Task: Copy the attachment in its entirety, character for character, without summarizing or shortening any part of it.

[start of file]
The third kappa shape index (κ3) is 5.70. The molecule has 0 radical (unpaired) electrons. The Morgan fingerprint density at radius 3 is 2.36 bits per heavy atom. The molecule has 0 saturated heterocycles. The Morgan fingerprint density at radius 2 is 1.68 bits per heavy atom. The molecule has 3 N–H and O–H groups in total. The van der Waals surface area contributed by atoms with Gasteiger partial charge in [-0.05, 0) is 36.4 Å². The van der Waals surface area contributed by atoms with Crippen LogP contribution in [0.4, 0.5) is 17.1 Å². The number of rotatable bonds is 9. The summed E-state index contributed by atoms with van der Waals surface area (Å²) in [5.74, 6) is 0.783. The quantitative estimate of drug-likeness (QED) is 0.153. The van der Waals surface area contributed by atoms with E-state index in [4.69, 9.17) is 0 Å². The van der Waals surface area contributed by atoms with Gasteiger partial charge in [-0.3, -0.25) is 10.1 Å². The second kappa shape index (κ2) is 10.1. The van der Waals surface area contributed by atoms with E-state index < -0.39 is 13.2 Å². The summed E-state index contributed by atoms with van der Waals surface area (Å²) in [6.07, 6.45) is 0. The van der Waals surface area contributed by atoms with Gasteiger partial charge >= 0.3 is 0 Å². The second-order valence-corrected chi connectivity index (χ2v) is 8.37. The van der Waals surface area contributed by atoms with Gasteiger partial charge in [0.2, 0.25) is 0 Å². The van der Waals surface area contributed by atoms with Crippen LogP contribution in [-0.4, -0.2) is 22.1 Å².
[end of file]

The third kappa shape index (κ3) is 5.70. The molecule has 0 radical (unpaired) electrons. The Morgan fingerprint density at radius 3 is 2.36 bits per heavy atom. The molecule has 0 saturated heterocycles. The Morgan fingerprint density at radius 2 is 1.68 bits per heavy atom. The molecule has 3 N–H and O–H groups in total. The van der Waals surface area contributed by atoms with Gasteiger partial charge in [-0.05, 0) is 36.4 Å². The van der Waals surface area contributed by atoms with Crippen LogP contribution in [0.4, 0.5) is 17.1 Å². The number of rotatable bonds is 9. The summed E-state index contributed by atoms with van der Waals surface area (Å²) in [5.74, 6) is 0.783. The quantitative estimate of drug-likeness (QED) is 0.153. The van der Waals surface area contributed by atoms with E-state index in [4.69, 9.17) is 0 Å². The van der Waals surface area contributed by atoms with Gasteiger partial charge in [-0.3, -0.25) is 10.1 Å². The second kappa shape index (κ2) is 10.1. The van der Waals surface area contributed by atoms with E-state index < -0.39 is 13.2 Å². The summed E-state index contributed by atoms with van der Waals surface area (Å²) in [6.07, 6.45) is 0. The van der Waals surface area contributed by atoms with Gasteiger partial charge >= 0.3 is 0 Å². The second-order valence-corrected chi connectivity index (χ2v) is 8.37. The van der Waals surface area contributed by atoms with Gasteiger partial charge in [0.2, 0.25) is 0 Å². The van der Waals surface area contributed by atoms with Crippen LogP contribution in [-0.4, -0.2) is 22.1 Å².